Written by Jeffrey Gettleman
NAIROBI, Kenya – A day after deadly protests rocked several areas of Kenya, government security officials issued a decree on Tuesday banning all “unlawful demonstrations.”
Joseph Nkaisserry, Kenya’s interior minister, said protesters “armed with stones, machetes and other crude weapons” had caused “heightened political tension, disruption of peace and loss of livelihoods affecting thousands of ordinary Kenyans.”
As a result, Mr. Nkaisserry warned, “from today, the Government prohibits all unlawful demonstrations in the country.”
What exactly “unlawful” means and how this decree differs from what the government already had the right to do remained unclear.
Kenya’s opposition leaders have been organizing regular protests on Mondays, to many Kenyans’ chagrin. The opposition leaders immediately rejected the ban as unconstitutional.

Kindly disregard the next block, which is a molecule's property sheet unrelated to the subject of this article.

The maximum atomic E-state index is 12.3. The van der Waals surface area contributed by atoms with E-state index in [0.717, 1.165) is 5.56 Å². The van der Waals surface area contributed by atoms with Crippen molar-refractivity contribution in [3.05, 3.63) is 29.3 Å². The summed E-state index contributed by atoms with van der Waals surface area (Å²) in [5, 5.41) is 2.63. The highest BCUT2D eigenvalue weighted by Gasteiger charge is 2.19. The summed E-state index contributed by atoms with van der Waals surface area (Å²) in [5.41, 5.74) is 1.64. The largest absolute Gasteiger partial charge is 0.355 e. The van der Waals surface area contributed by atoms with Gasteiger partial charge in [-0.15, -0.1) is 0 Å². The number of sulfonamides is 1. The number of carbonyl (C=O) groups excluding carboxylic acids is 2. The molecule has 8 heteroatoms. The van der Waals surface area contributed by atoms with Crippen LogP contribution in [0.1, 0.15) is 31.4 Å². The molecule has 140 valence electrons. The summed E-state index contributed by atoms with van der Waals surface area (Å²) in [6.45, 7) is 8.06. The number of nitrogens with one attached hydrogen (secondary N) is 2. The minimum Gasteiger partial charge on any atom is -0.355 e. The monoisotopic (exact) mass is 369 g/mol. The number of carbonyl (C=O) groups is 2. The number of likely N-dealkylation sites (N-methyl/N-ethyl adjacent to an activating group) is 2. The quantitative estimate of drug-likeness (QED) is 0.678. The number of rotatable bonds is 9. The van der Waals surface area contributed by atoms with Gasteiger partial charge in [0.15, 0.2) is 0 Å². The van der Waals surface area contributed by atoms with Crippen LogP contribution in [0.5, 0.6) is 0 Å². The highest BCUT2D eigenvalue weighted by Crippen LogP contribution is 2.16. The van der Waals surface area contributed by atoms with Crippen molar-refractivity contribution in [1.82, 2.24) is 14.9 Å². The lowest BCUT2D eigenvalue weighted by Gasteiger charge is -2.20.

On Monday, demonstrations erupted in several parts of the country. Many protesters were peaceful, singing as they marched through downtown Nairobi, the capital, but others in its slums burned tires and barricaded roads.
In Kisumu, in western Kenya, the police battled mobs, shooting several people. The government said on Tuesday that 50 people had been injured and two killed, and it blamed the protesters for the violence. Witnesses in Kisumu said police officers had opened fire on a crowd, hitting a 5-year-old boy in the back. He was hospitalized and his condition was listed as critical.
Kenya’s opposition has been mobilizing supporters to press the government to disband the national election commission, which is widely viewed as biased and corrupt. President Uhuru Kenyatta has refused to do so, and opposition leaders have threatened to increase their protests to two and then four times a week.
The protests have scared away business and tourists. One Kenyan investment adviser in Nairobi, Aly-Khan Satchu, has estimated that the country loses the equivalent of $5 million each day the protesters take to the streets, because of interruptions to commerce, the closing of businesses and the destruction of property.
Kenya is scheduled to hold a presidential election next year, and many Kenyans worry that the disruptions, anxiety and violence that usually surround elections have already begun –New York Times